He also continued to be alert to the social and political contexts of literature. In a speech about in 1859, published in (1884), he noted shrewdly that Burns, "the poet of the middle class, represents in the mind of men to-day that great uprising of the middle class against the armed and privileged minorities, that uprising which worked politically in the American and French Revolutions, and which, not in governments so much as in education and social order, has changed the face of the world." In 1870 he included an essay called "Books" in a volume titled . The essay contains Emerson's reading list, his recommendations about the best books to read. Coming during the same period as 's concept of "touchstones," it is an interesting prefiguration of the premise that underlies modern general education, namely that there is a body of knowledge that all educated people should share. For the Greeks, for instance, he lists , , , , and , then goes on to give some background reading in ancient history and art. It is an eminently practical essay, as well as a useful indication of Emerson's own broad taste.
Books of course are an important part of "The American Scholar," and Emerson gives a description of what he calls "the theory of books." "The scholar of the first age received into him the world around; brooded thereon; gave it the new arrangement of his own mind, and uttered it again. It came into him--life; it went out from him--truth." But once the book is written, says Emerson, there "arises a grave mischief. The sacredness which attaches to the act of creation,--the act of thought,--is instantly transferred to the record." The book is now regarded as perfect, untouchable, unimprovable, and what might have been a guide becomes a tyrant, leading the young people in libraries to read and admire the books of others when they would be better off writing their own. By overvaluing the finished book and underrating the act of book writing, we become mere bookworms, a book-learned class who value books as such. "Hence, the restorers of readings, the emendators, the bibliomaniacs of all degrees." "The American Scholar" makes a major protest against what has called the burden of the past and what Harold Bloom has called the anxiety of influence. Books "are for nothing but to inspire," Emerson declares. "I had better never see a book than to be warped by its attraction clean out of my own orbit, and made a satellite instead of a system." Books must not be overestimated. They can too easily intimidate us and make us forget that "the one thing in the world of value, is, the active soul." Another way to keep the great work of past writers in proper perspective is to read actively and not passively. "There is then creative reading, as well as creative writing." The most valuable part of the text may be what the reader brings to it. "When the mind is braced by labor and invention, the page of whatever book we read becomes luminous with manifold allusion." Emerson is set against any suggestion that we should worship the great books of the past. We can learn from them, of course, but "the man has never lived that can feed us ever." The human spirit, fluid and restless and charged with heat and energy, will always be breaking out with new experiences, and Emerson draws on personal observation from his Italian trip of 1833 to make a bold metaphor of the human mind as "one central fire which flaming now out of the lips of Etna, lightens the capes of Sicily; and now out of the throat of Vesuvius, illuminates the towers and vineyards of Naples."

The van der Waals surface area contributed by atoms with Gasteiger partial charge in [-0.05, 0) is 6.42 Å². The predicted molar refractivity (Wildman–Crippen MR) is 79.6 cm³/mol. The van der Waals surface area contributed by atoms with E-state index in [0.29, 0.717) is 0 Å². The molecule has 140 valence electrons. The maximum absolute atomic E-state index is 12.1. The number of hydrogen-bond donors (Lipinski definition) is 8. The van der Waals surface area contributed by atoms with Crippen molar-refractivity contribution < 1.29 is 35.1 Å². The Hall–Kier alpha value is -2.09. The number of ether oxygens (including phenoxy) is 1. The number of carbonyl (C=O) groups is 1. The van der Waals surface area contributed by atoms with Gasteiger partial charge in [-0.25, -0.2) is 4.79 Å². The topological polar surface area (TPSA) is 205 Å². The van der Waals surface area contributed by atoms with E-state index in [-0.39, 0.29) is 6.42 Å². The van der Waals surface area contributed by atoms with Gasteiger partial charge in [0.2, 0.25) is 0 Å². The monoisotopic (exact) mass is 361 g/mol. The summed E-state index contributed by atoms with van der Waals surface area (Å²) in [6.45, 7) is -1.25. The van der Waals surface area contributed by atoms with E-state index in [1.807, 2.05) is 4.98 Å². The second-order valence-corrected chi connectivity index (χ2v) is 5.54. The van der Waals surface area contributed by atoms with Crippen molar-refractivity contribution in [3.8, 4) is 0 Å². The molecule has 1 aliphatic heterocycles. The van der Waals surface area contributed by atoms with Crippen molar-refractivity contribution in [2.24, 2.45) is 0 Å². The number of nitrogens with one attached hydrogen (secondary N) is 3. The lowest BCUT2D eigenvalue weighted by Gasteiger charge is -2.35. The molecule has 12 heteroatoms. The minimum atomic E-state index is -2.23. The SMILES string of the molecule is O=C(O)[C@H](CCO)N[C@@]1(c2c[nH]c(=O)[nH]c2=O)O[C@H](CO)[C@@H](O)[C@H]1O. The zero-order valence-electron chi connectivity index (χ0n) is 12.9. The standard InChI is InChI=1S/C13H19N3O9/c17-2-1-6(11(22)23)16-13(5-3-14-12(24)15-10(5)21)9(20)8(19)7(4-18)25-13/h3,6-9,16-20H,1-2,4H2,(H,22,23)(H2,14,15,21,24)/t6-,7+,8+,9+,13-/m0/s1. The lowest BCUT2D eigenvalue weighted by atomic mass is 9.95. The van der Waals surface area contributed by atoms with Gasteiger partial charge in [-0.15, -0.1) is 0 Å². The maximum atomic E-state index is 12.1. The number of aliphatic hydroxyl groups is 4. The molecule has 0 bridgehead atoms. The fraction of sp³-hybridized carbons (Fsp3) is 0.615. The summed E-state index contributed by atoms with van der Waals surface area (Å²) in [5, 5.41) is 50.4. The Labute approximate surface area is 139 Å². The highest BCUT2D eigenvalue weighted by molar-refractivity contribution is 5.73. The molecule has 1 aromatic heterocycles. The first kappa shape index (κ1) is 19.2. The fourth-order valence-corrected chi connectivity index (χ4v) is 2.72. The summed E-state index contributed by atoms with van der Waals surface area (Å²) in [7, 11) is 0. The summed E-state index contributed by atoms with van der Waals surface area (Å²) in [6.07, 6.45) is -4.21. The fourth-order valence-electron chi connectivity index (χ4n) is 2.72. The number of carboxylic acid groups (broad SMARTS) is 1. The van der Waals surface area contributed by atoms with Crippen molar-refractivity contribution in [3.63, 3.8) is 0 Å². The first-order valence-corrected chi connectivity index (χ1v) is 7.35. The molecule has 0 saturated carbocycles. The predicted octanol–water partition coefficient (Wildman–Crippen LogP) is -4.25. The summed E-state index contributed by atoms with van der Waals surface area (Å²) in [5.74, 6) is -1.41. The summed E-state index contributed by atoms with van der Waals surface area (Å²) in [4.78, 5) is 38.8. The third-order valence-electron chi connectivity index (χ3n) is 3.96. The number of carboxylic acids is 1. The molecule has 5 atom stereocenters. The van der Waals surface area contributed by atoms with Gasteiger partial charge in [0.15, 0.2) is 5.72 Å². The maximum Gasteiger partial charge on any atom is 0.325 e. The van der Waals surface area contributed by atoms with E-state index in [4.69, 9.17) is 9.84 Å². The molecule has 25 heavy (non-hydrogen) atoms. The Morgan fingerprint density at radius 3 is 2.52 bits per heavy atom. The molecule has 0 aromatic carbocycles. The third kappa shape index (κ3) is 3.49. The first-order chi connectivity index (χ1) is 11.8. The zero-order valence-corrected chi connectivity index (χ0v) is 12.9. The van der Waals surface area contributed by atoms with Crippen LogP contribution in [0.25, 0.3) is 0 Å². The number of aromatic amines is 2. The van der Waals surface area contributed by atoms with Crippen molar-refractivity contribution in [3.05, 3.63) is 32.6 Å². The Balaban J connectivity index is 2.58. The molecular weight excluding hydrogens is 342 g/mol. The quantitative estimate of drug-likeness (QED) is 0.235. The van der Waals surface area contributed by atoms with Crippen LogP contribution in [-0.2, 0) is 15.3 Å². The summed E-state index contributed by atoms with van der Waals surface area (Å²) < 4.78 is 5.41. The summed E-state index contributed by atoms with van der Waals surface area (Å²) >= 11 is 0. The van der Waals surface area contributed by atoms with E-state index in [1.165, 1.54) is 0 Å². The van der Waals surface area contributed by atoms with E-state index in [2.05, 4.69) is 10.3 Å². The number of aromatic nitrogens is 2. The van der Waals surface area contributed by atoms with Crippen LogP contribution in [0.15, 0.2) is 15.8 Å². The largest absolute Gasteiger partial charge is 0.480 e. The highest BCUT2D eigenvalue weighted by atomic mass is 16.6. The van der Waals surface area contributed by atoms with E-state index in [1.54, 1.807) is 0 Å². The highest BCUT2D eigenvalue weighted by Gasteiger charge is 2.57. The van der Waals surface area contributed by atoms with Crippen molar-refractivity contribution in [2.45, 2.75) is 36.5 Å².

These enchantments are medicinal, theysober and heal us.
's great subject, says Emerson, is not so much the fall of man as liberty. The English poet advocated civil, ecclesiastical, literary, and domestic liberty. He opposed slavery, denied predestination, argued for freedom of the press, and favored the principle of divorce. 's writings are valuable not as literary artifacts, Emerson argues, but as pathways to the man. Emerson insists on linking the person and the writing. 's poems, like his prose, reflect the "opinions, the feelings, even the incidents of the poet's life." In general Emerson rates 's prose at least as high as his poetry, and he boldly redefines 's prose poetry in an important critical statement. "Of his prose in general, not the style alone, but the argument also, is poetic; according to Lord Bacon's definition of poetry, following that of , 'Poetry, not finding the actual world exactly conformed to its idea of good and fair, seeks to accommodate the shows of things to the desires of the mind, and to create an ideal world better than the world of experience.'"
, (1803 - 1882) American Essayist & Poet
The main purpose of is to recover for the present generation the direct and immediate relationship with the world that our ancestors had. "Why should not we also enjoy an original relation to the universe?," Emerson asks, with emphasis on the word "also." He goes on to inquire, "Why should not we have a poetry and philosophy of insight and not of tradition, and a religion by revelation to us, and not the history of theirs?" He had already discussed the poetry of tradition in his English lecture series. is an inquiry into the conditions necessary for a modern literature of insight.
, (1803 - 1882) American Essayist & Poet
Alittle water made to rotate in a cup explains the formation of the simplershells; the addition of matter from year to year, arrives at last at themost complex forms; and yet so poor is nature with all her craft, that,from the beginning to the end of the universe, she has but one stuff, --but one stuff with its two ends, to serve up all her dream-like variety.
I am over-instructed for my return.
The men, though young, havingtasted the first drop from the cup of thought, are already dissipated:the maples and ferns are still uncorrupt; yet no doubt, when they cometo consciousness, they too will curse and swear.